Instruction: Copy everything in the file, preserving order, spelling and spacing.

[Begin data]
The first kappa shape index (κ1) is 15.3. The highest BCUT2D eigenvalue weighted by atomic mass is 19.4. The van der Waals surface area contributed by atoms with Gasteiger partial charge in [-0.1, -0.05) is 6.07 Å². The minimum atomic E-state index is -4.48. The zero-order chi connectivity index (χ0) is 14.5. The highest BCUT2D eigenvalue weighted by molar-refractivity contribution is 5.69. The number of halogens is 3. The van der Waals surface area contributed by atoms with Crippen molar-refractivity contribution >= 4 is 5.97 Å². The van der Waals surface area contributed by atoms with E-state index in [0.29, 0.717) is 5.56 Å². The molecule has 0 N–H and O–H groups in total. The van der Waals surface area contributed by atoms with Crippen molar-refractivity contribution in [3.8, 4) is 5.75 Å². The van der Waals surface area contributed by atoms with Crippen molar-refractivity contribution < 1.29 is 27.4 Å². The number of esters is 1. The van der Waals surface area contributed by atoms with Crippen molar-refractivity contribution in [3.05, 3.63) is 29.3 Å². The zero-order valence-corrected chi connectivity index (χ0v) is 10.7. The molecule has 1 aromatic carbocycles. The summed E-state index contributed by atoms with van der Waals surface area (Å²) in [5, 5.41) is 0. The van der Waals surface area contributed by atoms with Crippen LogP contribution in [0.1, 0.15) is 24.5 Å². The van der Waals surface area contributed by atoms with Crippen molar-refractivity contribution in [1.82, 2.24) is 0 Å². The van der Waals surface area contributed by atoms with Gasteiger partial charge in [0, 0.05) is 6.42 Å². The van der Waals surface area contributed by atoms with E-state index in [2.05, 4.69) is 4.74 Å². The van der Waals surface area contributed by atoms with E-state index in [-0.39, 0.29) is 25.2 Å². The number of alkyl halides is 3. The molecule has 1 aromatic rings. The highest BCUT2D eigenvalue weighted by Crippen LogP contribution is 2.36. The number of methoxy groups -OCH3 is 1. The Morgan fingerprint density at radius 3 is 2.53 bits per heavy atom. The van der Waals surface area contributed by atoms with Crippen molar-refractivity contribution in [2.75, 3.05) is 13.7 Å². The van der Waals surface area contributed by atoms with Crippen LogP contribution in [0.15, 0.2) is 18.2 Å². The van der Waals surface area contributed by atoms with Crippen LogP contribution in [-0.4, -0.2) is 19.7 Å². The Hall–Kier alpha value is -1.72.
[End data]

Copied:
The first kappa shape index (κ1) is 15.3. The highest BCUT2D eigenvalue weighted by atomic mass is 19.4. The van der Waals surface area contributed by atoms with Gasteiger partial charge in [-0.1, -0.05) is 6.07 Å². The minimum atomic E-state index is -4.48. The zero-order chi connectivity index (χ0) is 14.5. The highest BCUT2D eigenvalue weighted by molar-refractivity contribution is 5.69. The number of halogens is 3. The van der Waals surface area contributed by atoms with Crippen molar-refractivity contribution >= 4 is 5.97 Å². The van der Waals surface area contributed by atoms with E-state index in [0.29, 0.717) is 5.56 Å². The molecule has 0 N–H and O–H groups in total. The van der Waals surface area contributed by atoms with Crippen molar-refractivity contribution in [3.8, 4) is 5.75 Å². The van der Waals surface area contributed by atoms with Crippen molar-refractivity contribution < 1.29 is 27.4 Å². The number of esters is 1. The van der Waals surface area contributed by atoms with Crippen molar-refractivity contribution in [3.05, 3.63) is 29.3 Å². The zero-order valence-corrected chi connectivity index (χ0v) is 10.7. The molecule has 1 aromatic carbocycles. The summed E-state index contributed by atoms with van der Waals surface area (Å²) in [5, 5.41) is 0. The van der Waals surface area contributed by atoms with Crippen LogP contribution in [0.1, 0.15) is 24.5 Å². The van der Waals surface area contributed by atoms with Crippen molar-refractivity contribution in [1.82, 2.24) is 0 Å². The van der Waals surface area contributed by atoms with Gasteiger partial charge in [0, 0.05) is 6.42 Å². The van der Waals surface area contributed by atoms with E-state index in [2.05, 4.69) is 4.74 Å². The van der Waals surface area contributed by atoms with E-state index in [-0.39, 0.29) is 25.2 Å². The number of alkyl halides is 3. The molecule has 1 aromatic rings. The highest BCUT2D eigenvalue weighted by Crippen LogP contribution is 2.36. The number of methoxy groups -OCH3 is 1. The Morgan fingerprint density at radius 3 is 2.53 bits per heavy atom. The van der Waals surface area contributed by atoms with Crippen molar-refractivity contribution in [2.75, 3.05) is 13.7 Å². The van der Waals surface area contributed by atoms with Crippen LogP contribution in [0.15, 0.2) is 18.2 Å². The van der Waals surface area contributed by atoms with Crippen LogP contribution in [-0.4, -0.2) is 19.7 Å². The Hall–Kier alpha value is -1.72.